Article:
You might get upset that your dog didn’t fit in, but just like people, dogs have different needs, so it would be smart to find out those needs and then search for a doggy daycare that would meet those needs. If the dog needs training, maybe you should consider a trainer to help them with their behavior and then go back to looking for a daycare.
Sometimes dogs may just not want to be in daycare. There are dog sitter options, or they could feel completely fine left alone at home. Having a dog or any pet is a big responsibility and finding a solution to a problem is very important as they can’t be ignored.
We asked if dogs that were expelled from do daycare could possibly return and Samantha informed us that "It is on a case by case basis, but absolutely. We recommend a local trainer to our kicked out pups and if the trainer confirms that the dog has made great progress, we can try them out again and see how they do!"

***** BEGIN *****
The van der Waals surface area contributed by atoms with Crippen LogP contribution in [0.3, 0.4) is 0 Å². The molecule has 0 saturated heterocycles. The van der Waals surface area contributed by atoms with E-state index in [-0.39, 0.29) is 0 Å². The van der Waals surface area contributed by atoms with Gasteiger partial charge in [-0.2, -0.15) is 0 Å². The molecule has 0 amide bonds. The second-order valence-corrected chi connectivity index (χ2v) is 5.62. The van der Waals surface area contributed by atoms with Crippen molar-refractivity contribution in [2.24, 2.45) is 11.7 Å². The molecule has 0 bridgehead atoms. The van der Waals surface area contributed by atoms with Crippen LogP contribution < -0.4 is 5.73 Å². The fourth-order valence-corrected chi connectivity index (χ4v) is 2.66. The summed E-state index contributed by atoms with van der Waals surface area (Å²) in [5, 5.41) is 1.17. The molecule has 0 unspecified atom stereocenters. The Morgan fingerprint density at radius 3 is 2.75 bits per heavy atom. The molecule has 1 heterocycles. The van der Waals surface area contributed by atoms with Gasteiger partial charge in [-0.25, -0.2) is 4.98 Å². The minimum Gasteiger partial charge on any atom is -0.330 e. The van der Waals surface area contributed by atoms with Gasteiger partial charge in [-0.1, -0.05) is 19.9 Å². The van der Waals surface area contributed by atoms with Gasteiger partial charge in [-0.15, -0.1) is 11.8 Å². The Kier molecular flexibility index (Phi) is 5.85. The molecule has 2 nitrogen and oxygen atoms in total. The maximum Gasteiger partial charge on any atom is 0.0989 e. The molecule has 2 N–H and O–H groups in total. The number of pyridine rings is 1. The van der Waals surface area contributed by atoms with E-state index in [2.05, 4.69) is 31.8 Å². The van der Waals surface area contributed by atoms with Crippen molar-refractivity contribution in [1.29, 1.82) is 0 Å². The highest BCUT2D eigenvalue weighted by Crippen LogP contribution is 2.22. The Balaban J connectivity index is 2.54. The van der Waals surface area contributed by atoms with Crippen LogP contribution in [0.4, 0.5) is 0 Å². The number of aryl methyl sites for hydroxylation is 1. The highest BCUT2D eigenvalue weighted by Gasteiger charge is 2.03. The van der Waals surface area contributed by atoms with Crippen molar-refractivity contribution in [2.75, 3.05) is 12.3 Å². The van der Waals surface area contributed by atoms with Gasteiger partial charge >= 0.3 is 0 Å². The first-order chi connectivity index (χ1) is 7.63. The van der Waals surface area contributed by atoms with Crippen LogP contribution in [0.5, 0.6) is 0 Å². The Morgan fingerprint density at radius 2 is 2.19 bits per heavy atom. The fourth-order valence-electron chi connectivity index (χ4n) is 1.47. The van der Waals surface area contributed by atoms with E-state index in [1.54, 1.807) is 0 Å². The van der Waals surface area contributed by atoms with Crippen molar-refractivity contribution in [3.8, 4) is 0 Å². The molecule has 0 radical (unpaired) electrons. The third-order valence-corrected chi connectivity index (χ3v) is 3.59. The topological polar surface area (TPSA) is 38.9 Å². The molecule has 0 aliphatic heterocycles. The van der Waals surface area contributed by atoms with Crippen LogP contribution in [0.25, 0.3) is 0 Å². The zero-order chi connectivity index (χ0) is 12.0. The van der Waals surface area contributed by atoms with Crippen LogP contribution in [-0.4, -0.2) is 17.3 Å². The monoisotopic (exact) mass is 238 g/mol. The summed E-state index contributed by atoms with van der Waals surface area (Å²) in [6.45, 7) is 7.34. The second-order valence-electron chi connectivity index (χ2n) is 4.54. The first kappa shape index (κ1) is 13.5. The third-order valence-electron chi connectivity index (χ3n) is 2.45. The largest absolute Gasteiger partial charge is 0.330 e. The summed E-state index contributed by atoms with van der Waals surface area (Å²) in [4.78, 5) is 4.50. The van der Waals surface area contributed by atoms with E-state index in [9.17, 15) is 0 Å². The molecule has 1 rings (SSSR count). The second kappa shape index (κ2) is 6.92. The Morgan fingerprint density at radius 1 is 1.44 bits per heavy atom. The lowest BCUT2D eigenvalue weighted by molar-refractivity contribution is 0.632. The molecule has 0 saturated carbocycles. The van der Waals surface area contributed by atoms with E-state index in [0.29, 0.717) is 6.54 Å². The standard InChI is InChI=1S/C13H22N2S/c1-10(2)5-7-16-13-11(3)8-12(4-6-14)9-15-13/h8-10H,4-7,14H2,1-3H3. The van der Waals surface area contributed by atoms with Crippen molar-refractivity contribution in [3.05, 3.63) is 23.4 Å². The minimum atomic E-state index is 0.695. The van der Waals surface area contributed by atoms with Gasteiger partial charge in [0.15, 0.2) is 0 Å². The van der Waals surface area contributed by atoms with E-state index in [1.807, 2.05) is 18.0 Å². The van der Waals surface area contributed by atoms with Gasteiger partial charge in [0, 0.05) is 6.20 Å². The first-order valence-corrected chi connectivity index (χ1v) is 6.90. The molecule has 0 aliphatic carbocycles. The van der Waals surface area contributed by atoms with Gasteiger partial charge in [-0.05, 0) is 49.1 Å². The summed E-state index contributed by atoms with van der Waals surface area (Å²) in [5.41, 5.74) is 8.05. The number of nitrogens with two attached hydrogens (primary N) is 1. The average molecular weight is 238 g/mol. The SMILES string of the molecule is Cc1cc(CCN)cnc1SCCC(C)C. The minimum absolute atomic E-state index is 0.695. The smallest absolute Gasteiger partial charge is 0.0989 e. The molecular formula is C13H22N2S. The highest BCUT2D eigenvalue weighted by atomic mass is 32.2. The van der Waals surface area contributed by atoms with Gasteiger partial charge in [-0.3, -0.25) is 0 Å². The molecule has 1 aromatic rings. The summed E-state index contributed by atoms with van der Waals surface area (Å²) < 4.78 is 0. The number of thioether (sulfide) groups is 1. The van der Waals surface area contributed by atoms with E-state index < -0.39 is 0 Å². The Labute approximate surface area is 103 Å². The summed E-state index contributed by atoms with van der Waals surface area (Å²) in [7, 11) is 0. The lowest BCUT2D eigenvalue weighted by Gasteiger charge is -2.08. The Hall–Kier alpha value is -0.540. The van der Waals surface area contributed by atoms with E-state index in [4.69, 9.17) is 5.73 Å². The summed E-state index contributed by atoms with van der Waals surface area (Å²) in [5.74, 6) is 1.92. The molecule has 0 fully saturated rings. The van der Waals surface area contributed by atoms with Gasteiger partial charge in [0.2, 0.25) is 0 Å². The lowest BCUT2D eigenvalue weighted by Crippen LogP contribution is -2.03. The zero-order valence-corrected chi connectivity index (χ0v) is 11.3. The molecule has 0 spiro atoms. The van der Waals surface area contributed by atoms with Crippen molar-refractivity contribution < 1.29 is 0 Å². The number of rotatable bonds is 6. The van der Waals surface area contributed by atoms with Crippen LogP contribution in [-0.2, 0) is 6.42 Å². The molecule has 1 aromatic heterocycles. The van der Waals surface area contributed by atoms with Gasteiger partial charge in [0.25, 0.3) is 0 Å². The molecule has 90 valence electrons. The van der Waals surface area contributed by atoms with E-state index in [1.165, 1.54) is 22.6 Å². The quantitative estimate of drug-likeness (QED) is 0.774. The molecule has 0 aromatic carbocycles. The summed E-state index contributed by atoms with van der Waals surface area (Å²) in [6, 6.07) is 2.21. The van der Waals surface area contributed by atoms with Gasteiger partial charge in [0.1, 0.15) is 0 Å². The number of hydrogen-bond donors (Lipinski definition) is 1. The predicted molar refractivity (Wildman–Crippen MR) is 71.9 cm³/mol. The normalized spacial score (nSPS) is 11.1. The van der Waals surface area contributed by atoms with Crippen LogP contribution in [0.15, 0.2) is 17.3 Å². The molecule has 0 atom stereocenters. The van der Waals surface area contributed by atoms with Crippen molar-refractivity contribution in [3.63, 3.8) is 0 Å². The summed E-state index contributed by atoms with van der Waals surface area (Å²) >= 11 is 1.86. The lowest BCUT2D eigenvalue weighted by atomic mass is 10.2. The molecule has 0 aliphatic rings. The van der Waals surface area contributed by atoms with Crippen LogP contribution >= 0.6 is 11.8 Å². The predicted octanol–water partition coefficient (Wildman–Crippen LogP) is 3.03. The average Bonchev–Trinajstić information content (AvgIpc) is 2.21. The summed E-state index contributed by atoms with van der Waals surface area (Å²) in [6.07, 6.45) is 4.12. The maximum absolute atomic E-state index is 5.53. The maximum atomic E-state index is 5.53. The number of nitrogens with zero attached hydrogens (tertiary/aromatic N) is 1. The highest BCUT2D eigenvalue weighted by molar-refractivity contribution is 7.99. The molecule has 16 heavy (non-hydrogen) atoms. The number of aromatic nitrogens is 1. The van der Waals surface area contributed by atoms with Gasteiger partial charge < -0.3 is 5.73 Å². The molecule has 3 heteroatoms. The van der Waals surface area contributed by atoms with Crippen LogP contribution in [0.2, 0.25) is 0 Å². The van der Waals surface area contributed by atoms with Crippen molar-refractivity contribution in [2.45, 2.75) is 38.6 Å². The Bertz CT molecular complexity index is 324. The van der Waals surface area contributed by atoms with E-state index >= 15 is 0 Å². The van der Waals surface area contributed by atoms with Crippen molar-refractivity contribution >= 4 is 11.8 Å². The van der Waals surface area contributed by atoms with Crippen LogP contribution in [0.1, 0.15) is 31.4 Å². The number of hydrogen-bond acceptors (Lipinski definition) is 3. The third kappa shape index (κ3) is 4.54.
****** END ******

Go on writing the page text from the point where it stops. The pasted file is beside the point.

We also got in touch with Corinne Fritzel, senior trainer on Shelby Semel Dog Training. We asked what are the most important things to teach your dog before going to daycare. She said, "The most important skills for a dog to have before attending day care is fluency in both reading and utilizing body language to communicate with other dogs, and being able to modulate their play style based on the size and play preference of their partner. These are skills that most dogs pick up through supervised interaction with other puppies during puppy socialization or puppy kindergarten classes, and through interacting with well socialized and savvy adult dogs. Dogs should also be friendly and confident with humans, and understanding both the "sit" and "come" cues can be very helpful as well!"